Search form

Mandatory Overtime Legislation Gaining Momentum

By Roger P. Gilson Jr.
  • July 9, 2001

Staffing, overtime, and greater participation in patient care decision-making are among the most common themes in strikes, union contract negotiations and organizing efforts for acute care and long term care nursing staff. The State of Maine recently enacted the nation's first law limiting the amount of mandatory overtime that nurses may be required to work. Under the new law, nurses who refuse to work more than 12 consecutive hours may not be disciplined. The only exception is if there are "unforeseen emergency circumstances when overtime is required as a last resort to ensure patient safety." In such emergency situations, however, nurses who work in excess of 12 consecutive hours must receive at least 10 hours off before resuming work. According to the Maine State Nurses Association, the union that pushed for the law's passage, this law will prevent hospitals from using overtime in lieu of increased staffing.

While Maine is the first to enact such a law, several other states are considering similar legislation. In Pennsylvania, a bill drafted by the Pennsylvania State Nurses Association was introduced in the State Senate to prohibit mandatory overtime practices. The overtime and staffing issues have drawn national attention and were the focus of a national lobbying effort in conjunction with the second annual meeting of delegates of the United Nurses Association, the union arm of the American Nurses Association, which has recently voted to affiliate with the AFL-CIO.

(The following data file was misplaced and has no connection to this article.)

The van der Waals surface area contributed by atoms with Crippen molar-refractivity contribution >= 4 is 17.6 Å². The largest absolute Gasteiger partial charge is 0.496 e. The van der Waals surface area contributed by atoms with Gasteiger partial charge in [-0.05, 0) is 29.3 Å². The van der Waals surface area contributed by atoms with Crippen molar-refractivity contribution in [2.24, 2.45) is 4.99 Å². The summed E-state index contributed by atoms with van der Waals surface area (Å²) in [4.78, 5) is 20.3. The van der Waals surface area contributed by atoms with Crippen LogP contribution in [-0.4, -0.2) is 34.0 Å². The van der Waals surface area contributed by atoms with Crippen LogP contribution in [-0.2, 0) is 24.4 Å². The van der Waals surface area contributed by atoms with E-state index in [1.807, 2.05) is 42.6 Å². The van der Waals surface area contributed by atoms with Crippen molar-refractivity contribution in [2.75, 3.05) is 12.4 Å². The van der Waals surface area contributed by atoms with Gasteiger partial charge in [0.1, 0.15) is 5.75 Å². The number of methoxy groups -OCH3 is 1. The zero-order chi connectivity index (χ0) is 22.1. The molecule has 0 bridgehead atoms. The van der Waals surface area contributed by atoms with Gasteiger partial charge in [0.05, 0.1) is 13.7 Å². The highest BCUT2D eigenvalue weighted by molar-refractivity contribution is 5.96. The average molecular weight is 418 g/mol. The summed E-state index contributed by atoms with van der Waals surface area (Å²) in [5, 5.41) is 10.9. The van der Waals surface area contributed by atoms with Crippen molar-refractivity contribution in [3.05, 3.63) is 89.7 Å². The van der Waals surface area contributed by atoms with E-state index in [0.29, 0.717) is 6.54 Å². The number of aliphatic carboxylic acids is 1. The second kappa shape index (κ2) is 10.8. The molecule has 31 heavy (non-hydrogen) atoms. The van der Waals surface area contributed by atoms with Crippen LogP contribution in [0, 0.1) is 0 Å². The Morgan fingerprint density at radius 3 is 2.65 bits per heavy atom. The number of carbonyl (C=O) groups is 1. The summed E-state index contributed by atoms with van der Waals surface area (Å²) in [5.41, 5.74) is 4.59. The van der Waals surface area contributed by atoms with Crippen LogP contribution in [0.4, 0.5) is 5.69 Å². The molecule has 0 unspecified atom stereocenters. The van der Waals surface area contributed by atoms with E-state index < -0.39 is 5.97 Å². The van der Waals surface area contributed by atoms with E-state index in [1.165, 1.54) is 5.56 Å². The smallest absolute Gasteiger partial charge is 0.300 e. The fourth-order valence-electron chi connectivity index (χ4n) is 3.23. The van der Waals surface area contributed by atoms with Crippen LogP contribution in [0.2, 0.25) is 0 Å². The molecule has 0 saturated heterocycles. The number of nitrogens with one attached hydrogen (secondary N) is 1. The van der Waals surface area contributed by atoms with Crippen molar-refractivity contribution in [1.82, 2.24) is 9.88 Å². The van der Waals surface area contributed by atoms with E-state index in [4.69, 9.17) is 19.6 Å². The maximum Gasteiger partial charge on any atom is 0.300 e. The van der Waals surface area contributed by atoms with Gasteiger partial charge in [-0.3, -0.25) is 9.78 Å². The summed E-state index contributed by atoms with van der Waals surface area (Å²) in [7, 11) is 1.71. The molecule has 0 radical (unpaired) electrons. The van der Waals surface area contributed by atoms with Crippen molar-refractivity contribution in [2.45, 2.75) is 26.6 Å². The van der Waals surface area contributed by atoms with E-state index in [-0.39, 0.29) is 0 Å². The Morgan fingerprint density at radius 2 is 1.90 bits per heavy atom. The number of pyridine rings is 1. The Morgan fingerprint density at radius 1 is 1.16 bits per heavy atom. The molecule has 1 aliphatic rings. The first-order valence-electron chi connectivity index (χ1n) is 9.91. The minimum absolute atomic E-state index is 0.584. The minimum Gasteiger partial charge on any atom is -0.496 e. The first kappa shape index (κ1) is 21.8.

©2001 Jackson Lewis P.C. This material is provided for informational purposes only. It is not intended to constitute legal advice nor does it create a client-lawyer relationship between Jackson Lewis and any recipient. Recipients should consult with counsel before taking any actions based on the information contained within this material. This material may be considered attorney advertising in some jurisdictions. Prior results do not guarantee a similar outcome.

Reproduction of this material in whole or in part is prohibited without the express prior written consent of Jackson Lewis P.C., a law firm that built its reputation on providing workplace law representation to management. Founded in 1958, the firm has grown to more than 900 attorneys in major cities nationwide serving clients across a wide range of practices and industries including government relations, healthcare and sports law. More information about Jackson Lewis can be found at

See AllRelated Articles You May Like

October 8, 2019

DOL Proposes FLSA Regulations to Close Door on ‘80/20’ Rule, Implement Tip Pooling Amendments

October 8, 2019

The Department of Labor (DOL) published a Notice of Proposed Rulemaking (NPRM) on October 8, 2019, to eliminate the “20% Rule,” or “80/20 Rule,” under the Fair Labor Standards Act (FLSA). The 20% Rule, which first appeared in a DOL Field Operations Handbook (FOH) in 1988, requires employers to pay tipped employees the full minimum... Read More

October 7, 2019

No California Waiting-Time, Inaccurate Wage Statement Penalties Based on Unpaid Meal Period Premiums, Court Rules

October 7, 2019

Do meal period premiums trigger derivative liability for waiting-time penalties and inaccurate wage statements? The California Court of Appeal has ruled in the negative on the oft-asked question. Naranjo et al. v. Spectrum Security Services, Inc., No. B256232 (Cal. Ct. App. Sept. 26, 2019). The Court ruled that actions to recover... Read More

October 7, 2019

Common Mistakes Companies Make with Gig Economy Workers

October 7, 2019

It is no secret that traditional employers often benefit from non-traditional workplace arrangements available in the gig economy, such as relief from paying unemployment insurance and worker’s compensation plans or being exempt from many minimum wage or overtime laws that apply to the traditional employer-employee relationship.... Read More